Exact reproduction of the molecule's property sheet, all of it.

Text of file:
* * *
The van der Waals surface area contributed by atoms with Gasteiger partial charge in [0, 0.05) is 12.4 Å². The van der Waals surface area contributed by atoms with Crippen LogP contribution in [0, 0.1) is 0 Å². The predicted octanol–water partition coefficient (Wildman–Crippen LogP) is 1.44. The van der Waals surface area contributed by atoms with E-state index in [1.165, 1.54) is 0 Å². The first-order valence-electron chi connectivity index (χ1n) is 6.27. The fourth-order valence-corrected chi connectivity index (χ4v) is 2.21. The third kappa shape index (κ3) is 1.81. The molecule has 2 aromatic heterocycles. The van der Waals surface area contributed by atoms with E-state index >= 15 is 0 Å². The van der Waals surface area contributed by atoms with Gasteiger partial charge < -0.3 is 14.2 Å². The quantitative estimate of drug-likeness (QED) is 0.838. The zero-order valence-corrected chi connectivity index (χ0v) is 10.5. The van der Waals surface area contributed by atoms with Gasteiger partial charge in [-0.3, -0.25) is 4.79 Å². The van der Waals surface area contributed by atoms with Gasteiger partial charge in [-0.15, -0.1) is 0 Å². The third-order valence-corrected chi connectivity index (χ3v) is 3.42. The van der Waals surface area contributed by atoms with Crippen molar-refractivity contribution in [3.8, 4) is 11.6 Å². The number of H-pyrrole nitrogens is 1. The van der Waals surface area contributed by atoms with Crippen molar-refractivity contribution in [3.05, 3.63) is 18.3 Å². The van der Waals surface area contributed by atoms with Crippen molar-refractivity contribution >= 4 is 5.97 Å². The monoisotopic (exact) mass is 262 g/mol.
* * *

The van der Waals surface area contributed by atoms with Gasteiger partial charge in [0, 0.05) is 12.4 Å². The van der Waals surface area contributed by atoms with Crippen LogP contribution in [0, 0.1) is 0 Å². The predicted octanol–water partition coefficient (Wildman–Crippen LogP) is 1.44. The van der Waals surface area contributed by atoms with E-state index in [1.165, 1.54) is 0 Å². The first-order valence-electron chi connectivity index (χ1n) is 6.27. The fourth-order valence-corrected chi connectivity index (χ4v) is 2.21. The third kappa shape index (κ3) is 1.81. The molecule has 2 aromatic heterocycles. The van der Waals surface area contributed by atoms with E-state index >= 15 is 0 Å². The van der Waals surface area contributed by atoms with Gasteiger partial charge < -0.3 is 14.2 Å². The quantitative estimate of drug-likeness (QED) is 0.838. The zero-order valence-corrected chi connectivity index (χ0v) is 10.5. The van der Waals surface area contributed by atoms with Gasteiger partial charge in [-0.3, -0.25) is 4.79 Å². The van der Waals surface area contributed by atoms with Gasteiger partial charge in [-0.15, -0.1) is 0 Å². The third-order valence-corrected chi connectivity index (χ3v) is 3.42. The van der Waals surface area contributed by atoms with Crippen molar-refractivity contribution in [3.8, 4) is 11.6 Å². The number of H-pyrrole nitrogens is 1. The van der Waals surface area contributed by atoms with Crippen molar-refractivity contribution in [3.05, 3.63) is 18.3 Å². The van der Waals surface area contributed by atoms with Crippen molar-refractivity contribution >= 4 is 5.97 Å². The monoisotopic (exact) mass is 262 g/mol.